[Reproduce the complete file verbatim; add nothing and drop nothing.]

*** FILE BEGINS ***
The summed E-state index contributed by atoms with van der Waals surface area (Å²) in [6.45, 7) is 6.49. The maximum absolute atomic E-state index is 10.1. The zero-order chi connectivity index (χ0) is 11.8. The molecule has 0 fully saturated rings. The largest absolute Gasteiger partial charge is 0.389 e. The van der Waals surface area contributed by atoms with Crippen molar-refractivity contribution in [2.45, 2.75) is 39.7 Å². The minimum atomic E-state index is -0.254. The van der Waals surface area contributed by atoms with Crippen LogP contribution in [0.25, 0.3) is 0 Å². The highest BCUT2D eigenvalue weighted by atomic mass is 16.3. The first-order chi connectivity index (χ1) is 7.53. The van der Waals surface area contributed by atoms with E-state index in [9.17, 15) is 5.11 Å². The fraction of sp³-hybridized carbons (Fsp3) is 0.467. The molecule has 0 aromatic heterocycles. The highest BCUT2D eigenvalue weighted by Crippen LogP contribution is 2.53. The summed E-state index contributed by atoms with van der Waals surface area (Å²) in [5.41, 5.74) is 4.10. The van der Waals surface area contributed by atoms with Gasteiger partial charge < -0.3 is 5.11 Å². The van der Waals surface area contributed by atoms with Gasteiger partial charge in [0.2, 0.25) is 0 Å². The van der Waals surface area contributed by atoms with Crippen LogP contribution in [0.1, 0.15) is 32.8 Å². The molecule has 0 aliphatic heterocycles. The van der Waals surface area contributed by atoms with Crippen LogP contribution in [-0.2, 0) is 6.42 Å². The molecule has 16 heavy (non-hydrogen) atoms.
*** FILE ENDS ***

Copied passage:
The summed E-state index contributed by atoms with van der Waals surface area (Å²) in [6.45, 7) is 6.49. The maximum absolute atomic E-state index is 10.1. The zero-order chi connectivity index (χ0) is 11.8. The molecule has 0 fully saturated rings. The largest absolute Gasteiger partial charge is 0.389 e. The van der Waals surface area contributed by atoms with Crippen molar-refractivity contribution in [2.45, 2.75) is 39.7 Å². The minimum atomic E-state index is -0.254. The van der Waals surface area contributed by atoms with Crippen LogP contribution in [0.25, 0.3) is 0 Å². The highest BCUT2D eigenvalue weighted by atomic mass is 16.3. The first-order chi connectivity index (χ1) is 7.53. The van der Waals surface area contributed by atoms with E-state index in [9.17, 15) is 5.11 Å². The fraction of sp³-hybridized carbons (Fsp3) is 0.467. The molecule has 0 aromatic heterocycles. The highest BCUT2D eigenvalue weighted by Crippen LogP contribution is 2.53. The summed E-state index contributed by atoms with van der Waals surface area (Å²) in [5.41, 5.74) is 4.10. The van der Waals surface area contributed by atoms with Gasteiger partial charge < -0.3 is 5.11 Å². The van der Waals surface area contributed by atoms with Gasteiger partial charge in [0.2, 0.25) is 0 Å². The van der Waals surface area contributed by atoms with Crippen LogP contribution in [0.1, 0.15) is 32.8 Å². The molecule has 0 aliphatic heterocycles. The van der Waals surface area contributed by atoms with Crippen LogP contribution in [-0.2, 0) is 6.42 Å². The molecule has 16 heavy (non-hydrogen) atoms.